IntroductionValidation workflow
  1. Data Collection
  2. Model building
  3. Model verification
  4. Model refinement
Further info

Tutorial

Introduction

Welcome to this tutorial on validating physiologically based pharmacokinetic (PBPK) models! In this tutorial, we will explore the essential steps involved in validating PBPK models, both using published PBPK model papers and building one from scratch.
PBPK models are valuable tools in pharmacokinetic (PK) research, offering a mechanistic understanding of how drugs distribute within the body. Validating these models ensures their accuracy and reliability in predicting drug behavior.
By the end of this tutorial, you'll have a solid understanding of the validation process, enabling you to confidently assess PBPK models and potentially develop your own. Let's delve into the intricacies of PBPK model validation and unlock the potential of this powerful PK tool.

Basic PBPK validation workflow

Validating a PBPK model involves several crucial steps to ensure its accuracy and reliability. The figure below shows a flowchart of a basic PBPK model validation. A more detailed description follows.

PBPK workflow
  1. Data Collection : Begin by gathering experimental data relevant to the compound of interest. This data should include parameters categorised as follows:
    • Drug parameters: LogP, pKa, compound property, protein biding, blood-to-plasma ratio, molecular weight, polar surface area, number of hydrogen bond donors etc.
    • In vitro parameters (if any): Apparent permeability (Papp), apparent clearance, intrinsic clearance, renal clearance, induction and/or inhibition parameters etc.
    • Dosing regimen: Route of administration, dose, dosing interval, number of administrations, total simulation time.
    • In-built parameters: These are already available and are integrated into the PBPK models on Teoreler.
      • Species characteristics - Age, weight, height, body mass index (BMI) and body surface area (BSA)
      • Anatomical values - individual organ or tissue weights, volumes, enzyme abundances etc.
      • Physiological parameters - Gastroinstestinal tract (GIT) transit rates, blood flow rates etc.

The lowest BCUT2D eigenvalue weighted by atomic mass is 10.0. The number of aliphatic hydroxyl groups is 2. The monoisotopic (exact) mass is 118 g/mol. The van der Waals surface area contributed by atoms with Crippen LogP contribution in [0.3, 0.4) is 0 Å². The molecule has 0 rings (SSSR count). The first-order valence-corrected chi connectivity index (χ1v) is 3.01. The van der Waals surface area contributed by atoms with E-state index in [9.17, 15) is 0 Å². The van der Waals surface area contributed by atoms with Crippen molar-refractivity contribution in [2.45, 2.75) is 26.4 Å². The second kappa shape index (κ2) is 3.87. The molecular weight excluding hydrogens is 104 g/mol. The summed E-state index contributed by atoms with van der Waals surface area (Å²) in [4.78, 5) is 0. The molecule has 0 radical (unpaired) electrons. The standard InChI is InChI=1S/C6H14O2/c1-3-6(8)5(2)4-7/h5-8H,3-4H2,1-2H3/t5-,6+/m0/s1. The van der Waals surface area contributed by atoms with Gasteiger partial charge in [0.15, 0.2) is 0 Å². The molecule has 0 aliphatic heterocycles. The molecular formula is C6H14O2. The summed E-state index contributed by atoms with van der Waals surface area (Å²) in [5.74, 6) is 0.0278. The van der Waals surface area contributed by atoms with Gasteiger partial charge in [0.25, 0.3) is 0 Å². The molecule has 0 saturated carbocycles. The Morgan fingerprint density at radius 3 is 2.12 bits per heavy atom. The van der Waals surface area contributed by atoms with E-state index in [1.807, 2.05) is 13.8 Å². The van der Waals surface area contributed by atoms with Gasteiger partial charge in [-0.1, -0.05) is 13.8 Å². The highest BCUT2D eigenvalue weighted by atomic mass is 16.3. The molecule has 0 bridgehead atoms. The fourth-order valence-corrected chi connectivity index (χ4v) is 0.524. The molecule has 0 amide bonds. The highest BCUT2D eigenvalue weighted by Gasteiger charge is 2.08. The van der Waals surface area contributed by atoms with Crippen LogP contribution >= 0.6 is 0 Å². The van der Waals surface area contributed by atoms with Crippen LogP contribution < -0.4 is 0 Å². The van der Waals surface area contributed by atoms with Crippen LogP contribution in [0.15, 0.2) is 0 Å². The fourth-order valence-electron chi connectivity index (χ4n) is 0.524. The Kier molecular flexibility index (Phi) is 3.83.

• As an example, the table below is collated from Khalil F. & Läer S. 20141 (although there are reference values provided, in this tutorial, we shall use only the two columns shown below since tables in a similar format are usually published in all peer-reviewed PBPK manuscripts).

    Table: Drug input parameters for an example drug - Sotalol from a published manuscript 1
  2. Model building : Once all the necessary data is collated, enter these into the relevant input boxes provided on Teoreler. The video below shows the drug and ADME parameters entered using the Simcypᵀᴹ column for an intravenous route.
    Please note: A default 20% standard deviation to the mean clearance value would be added to accommodate variability. Sotalol physicochemical parameters

    Next, the dosing regimen should be entered and make sure the displayed units for time are same as the observed data. A single 20 mg intravenous dose is being validated for 100 virtual individuals (50% males and 50% females) between the ages of 25 and 53. The observed data has concentrations reported until 24 h, therefore a total simulation time of 25 h was chosen for this example.
    Please note: On selecting Sex as 'Both', an equal distribution of female to male population is automatically simulated.

    Sotalol dose parameters

    Moving on to the optional inputs, since we are interested in the plasma concentration over time, this should be selected as the lead plot. There is no target concentration that we are interested in, so we can set this to zero. Also the observed data was reported in μg/mL (or mg/L), so please make sure the concentration units are the same as they are reflected in the plots. This clinical study was done in 1976, so the appropriate year should be selected. The remaining scalar values can be left at 1.0 for now.

    Sotalol optional parameters

    Also, upload the relevant clinical data to compare against the simulation from the 'Upload data' tab using the 'Browse' button. Once a file is uploaded, the user can select the appropriate time and concentration units of the uploaded data. Sotalol observed data can be downloaded here